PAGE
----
How To Spot A Winning Horse
How To Spot A Winning Horse
An expert guide to spotting a winning horse. Spotting that winning horse could make you millions, but it is very tough! Learn how best to spot a winning horse by following VideoJug's guidance.
Step 1: Do your homework
Look at all the horses taking part in the race as well as who's riding and training them. As a general rule the best jockeys only ride top horses so if you see a name you recognize like Frankie Dettori it's a fair bet to back the horse he's riding
Step 2: Talk to the pros
Every betting shop and race course up and down the country has a small army of regular gamblers who know betting and love to talk about it. Indulge in some casual betting banter to discover who are the horses, trainers and jockeys to watch and to get a feel for the field.
Step 3: The form
When you arrive at the course pick up an official race card. This will list the runners in each of the races and their recent racing history including placings, going on the day and weight carried. You should take all of these into account and compare then with the conditions on the race day when. If a horse has only excelled in good conditions and it's muddy on your race day look elsewhere.
Step 4: Paddock inspection
A paddock inspection is central to many race goers betting tradition and a lot of useful information can be gleamed if you know where to look. Encouraging signs to look for in a horse are a glossy coat, alert countenance and a high head carriage. Also examine the horse's ears; they should be large and pointed not flattened back against the head which suggests agitation.
Step 5: Movement
You should watch how the horse walks and look for a smooth easy stride. It's ok if the horse breaks into short bursts of jogging but beware the horse that sweats up and won't be lead calmly around the paddock; it's wasting valuable nervous energy.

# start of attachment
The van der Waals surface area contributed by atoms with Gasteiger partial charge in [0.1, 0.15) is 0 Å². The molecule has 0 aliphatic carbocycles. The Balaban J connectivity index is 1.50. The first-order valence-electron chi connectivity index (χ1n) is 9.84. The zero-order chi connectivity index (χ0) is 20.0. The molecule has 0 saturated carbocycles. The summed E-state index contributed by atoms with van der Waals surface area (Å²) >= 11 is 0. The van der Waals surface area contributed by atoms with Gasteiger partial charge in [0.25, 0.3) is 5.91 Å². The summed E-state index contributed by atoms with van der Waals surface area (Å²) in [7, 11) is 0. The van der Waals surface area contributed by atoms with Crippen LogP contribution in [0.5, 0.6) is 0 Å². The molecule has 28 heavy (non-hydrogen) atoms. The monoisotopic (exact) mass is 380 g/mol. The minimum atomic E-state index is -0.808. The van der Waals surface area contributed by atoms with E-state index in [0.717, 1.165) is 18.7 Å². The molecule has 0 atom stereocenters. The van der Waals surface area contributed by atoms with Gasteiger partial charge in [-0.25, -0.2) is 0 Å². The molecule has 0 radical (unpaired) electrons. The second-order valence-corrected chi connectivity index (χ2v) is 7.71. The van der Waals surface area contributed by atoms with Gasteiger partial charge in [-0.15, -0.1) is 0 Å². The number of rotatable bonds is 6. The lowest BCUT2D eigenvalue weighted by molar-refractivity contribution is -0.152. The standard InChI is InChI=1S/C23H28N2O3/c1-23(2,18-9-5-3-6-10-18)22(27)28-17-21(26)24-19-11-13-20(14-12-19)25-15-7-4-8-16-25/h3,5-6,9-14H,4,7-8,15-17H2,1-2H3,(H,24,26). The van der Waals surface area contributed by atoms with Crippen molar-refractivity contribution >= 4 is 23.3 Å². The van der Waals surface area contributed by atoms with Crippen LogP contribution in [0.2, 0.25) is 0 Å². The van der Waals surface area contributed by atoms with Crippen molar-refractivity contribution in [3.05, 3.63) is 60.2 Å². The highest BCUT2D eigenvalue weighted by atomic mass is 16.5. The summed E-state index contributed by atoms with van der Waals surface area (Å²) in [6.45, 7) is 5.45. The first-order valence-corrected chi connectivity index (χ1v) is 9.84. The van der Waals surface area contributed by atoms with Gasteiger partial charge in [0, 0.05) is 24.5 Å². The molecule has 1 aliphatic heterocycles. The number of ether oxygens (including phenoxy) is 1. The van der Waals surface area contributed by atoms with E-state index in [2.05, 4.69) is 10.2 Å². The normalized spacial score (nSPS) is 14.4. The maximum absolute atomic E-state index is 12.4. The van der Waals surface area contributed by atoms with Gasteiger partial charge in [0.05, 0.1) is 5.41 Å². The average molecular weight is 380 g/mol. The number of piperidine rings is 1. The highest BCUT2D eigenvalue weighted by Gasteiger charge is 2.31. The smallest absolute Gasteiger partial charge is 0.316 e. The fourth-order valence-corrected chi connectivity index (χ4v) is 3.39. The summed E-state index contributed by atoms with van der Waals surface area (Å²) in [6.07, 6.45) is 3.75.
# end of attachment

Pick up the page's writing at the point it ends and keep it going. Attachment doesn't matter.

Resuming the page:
Step 6: Weight
A flat racing horse should be well muscled but lean. A fit looking horse is said to 'carry plenty of condition'. Any extra weight will impede their chances so look for a horse with defined muscle behind the ribs, a strong looking rump and no excess fat on its belly. Steeple chasers need to have a bit more condition on them and they should be slightly heavier boned.
Step 7: Focus
Horses fitted with a hood or blinkers over their eyes are thought to lack focus but many overcome this short coming by wearing these extra bits of tack so if the horse seems settled and focused during the walk round then don't let this affect your decision to back it.
Step 8: Canter past
If you have time before you place a bet try to watch the horses canter down to the starting line. It will allow you to examine it's movement when in an extended canter. The horse should stride out well in an easy flowing motion. If it seems to be picking its way over the ground this indicates that its uncomfortable with the 'going' and will not perform to its best ability.